Israel has no intention of creating a diplomatic fuss about the US State Department’s refusal to consider Jerusalem the capital of Israel, a Foreign Ministry spokesman said Wednesday. Earlier that day, a State Department spokesperson resolutely rebuffed questions as to what Israel’s capital is, merely stating that the issue of Jerusalem has to be resolved through negotiations.
“Jerusalem is Israel’s capital by decision of the Knesset and nothing can change that,” Foreign Ministry spokesman Yigal Palmor said. “Every country is entitled to choose its own capital and it is not for others to designate anyone else’s capital. It’s our capital, no matter what anyone else is saying.”
The issue of the US non-recognition of Jerusalem as Israel’s capital came up again this week after the State Department released a press release announcing that “Acting Under Secretary Kathleen Stephens Travels to Algeria, Qatar, Jordan, Jerusalem, and Israel.”
The press release’s confusing wording raised some eyebrows, so State Department spokeswoman Victoria Nuland said during her daily press briefing on Wednesday that this press release was “issued in error, without appropriate clearances.” It was later reissued to clarify that Stephens is visiting Algiers, Doha, Amman, Tel Aviv and Jerusalem.
“With regard to our Jerusalem policy, it’s a permanent-status issue. It’s got to be resolved through the negotiations between the parties,” Nuland added.
A reporter then asked whether the US administration considers Jerusalem the capital of Israel, to which Nuland responded: “We are not going to prejudge the outcome of those negotiations, including the final status of Jerusalem.”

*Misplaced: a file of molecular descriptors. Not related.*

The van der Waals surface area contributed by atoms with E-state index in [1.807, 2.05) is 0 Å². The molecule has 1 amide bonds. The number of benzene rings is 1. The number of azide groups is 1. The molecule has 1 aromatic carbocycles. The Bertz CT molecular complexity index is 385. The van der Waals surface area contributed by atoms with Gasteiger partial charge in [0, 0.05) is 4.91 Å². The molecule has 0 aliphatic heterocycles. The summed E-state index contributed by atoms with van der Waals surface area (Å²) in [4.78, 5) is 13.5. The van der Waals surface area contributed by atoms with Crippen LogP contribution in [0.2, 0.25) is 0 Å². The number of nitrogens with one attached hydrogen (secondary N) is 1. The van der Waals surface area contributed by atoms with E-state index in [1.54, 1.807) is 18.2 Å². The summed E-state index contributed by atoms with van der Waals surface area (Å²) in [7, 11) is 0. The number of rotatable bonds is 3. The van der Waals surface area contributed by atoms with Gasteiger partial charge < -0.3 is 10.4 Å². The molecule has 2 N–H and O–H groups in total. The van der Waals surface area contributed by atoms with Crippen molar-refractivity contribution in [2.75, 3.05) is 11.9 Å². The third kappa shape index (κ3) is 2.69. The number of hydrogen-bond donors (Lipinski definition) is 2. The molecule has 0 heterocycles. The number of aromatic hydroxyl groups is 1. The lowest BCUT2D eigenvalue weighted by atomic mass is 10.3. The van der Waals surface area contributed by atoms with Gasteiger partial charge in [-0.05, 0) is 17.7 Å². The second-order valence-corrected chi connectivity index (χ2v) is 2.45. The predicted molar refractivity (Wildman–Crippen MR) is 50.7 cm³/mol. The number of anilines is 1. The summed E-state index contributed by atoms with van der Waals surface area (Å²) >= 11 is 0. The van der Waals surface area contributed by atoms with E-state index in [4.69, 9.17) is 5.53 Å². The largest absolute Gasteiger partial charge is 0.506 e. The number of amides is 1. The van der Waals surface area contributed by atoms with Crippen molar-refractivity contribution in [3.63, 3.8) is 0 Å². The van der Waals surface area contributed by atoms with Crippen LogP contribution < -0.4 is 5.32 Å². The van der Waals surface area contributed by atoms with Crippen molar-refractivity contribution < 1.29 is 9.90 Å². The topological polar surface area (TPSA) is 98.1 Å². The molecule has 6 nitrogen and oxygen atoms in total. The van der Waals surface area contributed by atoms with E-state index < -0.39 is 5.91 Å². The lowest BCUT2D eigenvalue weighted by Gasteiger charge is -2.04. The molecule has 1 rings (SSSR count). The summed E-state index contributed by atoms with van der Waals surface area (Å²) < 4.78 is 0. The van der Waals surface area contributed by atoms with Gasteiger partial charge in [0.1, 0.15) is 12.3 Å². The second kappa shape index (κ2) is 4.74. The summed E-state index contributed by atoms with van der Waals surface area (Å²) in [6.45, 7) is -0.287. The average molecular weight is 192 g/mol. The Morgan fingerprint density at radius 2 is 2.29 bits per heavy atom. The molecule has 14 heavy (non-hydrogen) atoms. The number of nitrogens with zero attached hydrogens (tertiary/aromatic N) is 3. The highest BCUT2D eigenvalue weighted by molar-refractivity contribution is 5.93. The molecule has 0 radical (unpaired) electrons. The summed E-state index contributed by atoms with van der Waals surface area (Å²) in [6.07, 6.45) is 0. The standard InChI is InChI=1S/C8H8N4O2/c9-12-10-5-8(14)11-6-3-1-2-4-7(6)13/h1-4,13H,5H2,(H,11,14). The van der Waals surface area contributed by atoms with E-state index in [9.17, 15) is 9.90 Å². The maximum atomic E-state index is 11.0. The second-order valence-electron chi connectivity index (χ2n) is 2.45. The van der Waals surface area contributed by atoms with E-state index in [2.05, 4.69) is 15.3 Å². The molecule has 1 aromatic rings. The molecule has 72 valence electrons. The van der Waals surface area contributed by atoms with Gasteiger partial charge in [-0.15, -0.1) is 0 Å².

The journalist kept on pushing her to answer the question, but Nuland merely repeated her previously expressed stance. Then a reporter asked her point-blank: “What is the capital of Israel?” Again, Nuland repeated that the administration’s policy “with regard to Jerusalem is that it has to be solved through negotiations,” and that “Our embassy, as you know, is located in Tel Aviv.”
In the wake of Wednesday’s affair, U.S. Rep. Ileana Ros-Lehtinen (R-FL), who chairs the House Foreign Affairs Committee, called on the State Department to publicly recognize Jerusalem as the “undivided capital” of Israel.
“A mistake on a press release is understandable, but today the administration doubled down on its determination to treat Jerusalem as separate from Israel,” she said. “Where does the administration think Jerusalem is? On Mars?”
“Legitimizing the myth that Jerusalem isn’t part of Israel undermines our ally Israel’s sovereign right to designate its own capital, and lends credibility to efforts by Palestinian leaders and extremists who continue to deny the connection of the Jewish people to their historic capital, Jerusalem,” she added.
As has been reported in the past, the Obama administration refuses to recognize Jerusalem as the capital of Israel, despite the Jerusalem Embassy Act. Passed by Congress in 1995, it states that “[e]ach sovereign nation, under international law and custom, may designate its own capital” and that the US “conducts official meetings and other business in the city of Jerusalem in de facto recognition of its status as the capital of Israel.”
According to a law Congress passed in 2002, Americans born in the Jerusalem are allowed to have their passports state “Jerusalem, Israel” as their place of birth. But both Presidents George W. Bush and Barack Obama have refused to enforce the law. On Monday, the issue dominated headlines again, when the Supreme Court in Washington decided that the lower federal courts should rule in the case of Jerusalem-born Menachem Zivotofsky, whose parents sued the State Department after it refused to issue him passport indicating that he was born in Israel.
In 2008, Obama addressed the pro-Israel lobby AIPAC, saying that “Jerusalem will remain the capital of Israel, and it must remain undivided.” Controversy ensued, and the next day Obama — then a presidential hopeful — “clarified” his remarks, saying Jerusalem’s final status will have to be determined in peace negotiations.
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